While warm paraffin softened my crocodile skin, a voice could be heard loudly around the Spa. “I have been to Miami. New York. L.A. Las Vegas. They always play music. This place is for Grandmas. Who doesn’t like music?”

Firstly, now that I am one, I think highly of Grandmas and have deep appreciation for the child who made me one three times over in 18 months. I think it is a great gig and hope to carry the title for a long time.

Secondly, a nice person is making a living cleaning your skin and cutting your cuticles. You could say “Please” and “Thank You.” You could have managed to keep your opinion to yourself for thirty minutes. But, no, you wanted e v e r y o n e to hear about your dissatisfaction. You complained so loudly that I could hear you in an adjacent room.

Thank you for showing how entitled, spoiled, overindulged, and irritating some people can be with no appreciation for anyone else. For me, going to the Spa was preceded by a grateful thanks to Mom and G-d for giving me a gift to be pampered. Did you enjoy your little hissy fit in front of the staff! You made the group of us there at the expensive Spa seem like bratty children who don’t appreciate what they have been given.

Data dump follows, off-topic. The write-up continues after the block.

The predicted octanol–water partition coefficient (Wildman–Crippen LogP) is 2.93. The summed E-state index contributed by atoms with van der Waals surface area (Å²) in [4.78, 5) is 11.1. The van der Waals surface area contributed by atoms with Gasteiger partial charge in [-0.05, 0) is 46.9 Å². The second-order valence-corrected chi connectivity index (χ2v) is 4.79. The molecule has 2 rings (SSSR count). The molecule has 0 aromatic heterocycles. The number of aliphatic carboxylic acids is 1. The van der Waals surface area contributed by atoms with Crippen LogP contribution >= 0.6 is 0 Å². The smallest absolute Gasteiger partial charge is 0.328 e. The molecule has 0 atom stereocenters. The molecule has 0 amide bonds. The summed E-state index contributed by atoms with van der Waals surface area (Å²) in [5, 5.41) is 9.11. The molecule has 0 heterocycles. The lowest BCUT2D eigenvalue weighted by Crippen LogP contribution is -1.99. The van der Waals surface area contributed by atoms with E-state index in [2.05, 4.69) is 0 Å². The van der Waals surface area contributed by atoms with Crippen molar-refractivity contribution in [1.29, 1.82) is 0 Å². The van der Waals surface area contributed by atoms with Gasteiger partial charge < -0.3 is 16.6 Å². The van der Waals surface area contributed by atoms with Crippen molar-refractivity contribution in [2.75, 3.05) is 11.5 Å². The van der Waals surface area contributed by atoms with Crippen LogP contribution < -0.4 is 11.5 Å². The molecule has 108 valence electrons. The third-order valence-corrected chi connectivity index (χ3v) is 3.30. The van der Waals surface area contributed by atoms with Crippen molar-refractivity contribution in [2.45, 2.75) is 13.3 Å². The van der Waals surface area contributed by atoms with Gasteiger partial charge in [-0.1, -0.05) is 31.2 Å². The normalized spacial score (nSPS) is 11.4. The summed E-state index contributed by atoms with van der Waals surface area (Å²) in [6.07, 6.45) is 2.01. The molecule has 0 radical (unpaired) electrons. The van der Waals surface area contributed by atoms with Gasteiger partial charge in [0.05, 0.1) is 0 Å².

After listening to you rant for awhile, the technician gently told you to let your nails dry for a few minutes and she would be right back. Rather than let her quietly gather some strength, fresh air, or a bathroom break, you called out: “Can you get me a coffee with Sweet ‘n Low?” Not even a please. Oh, and by the way, she is not a waitress.

By all means, this mundane little Spa is simply too pedestrian for the likes of you who has had her nails clipped around the world. Please find some place that plays music. By all means, escape us Grandmas. Not everyone has such difficult first world problems as you. Some of us are just worried about how to keep our jobs and pay our bills. I would much rather see the world through my rose colored toenails than listen to you whine.

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Thanks for Stopping By! It means more than you know.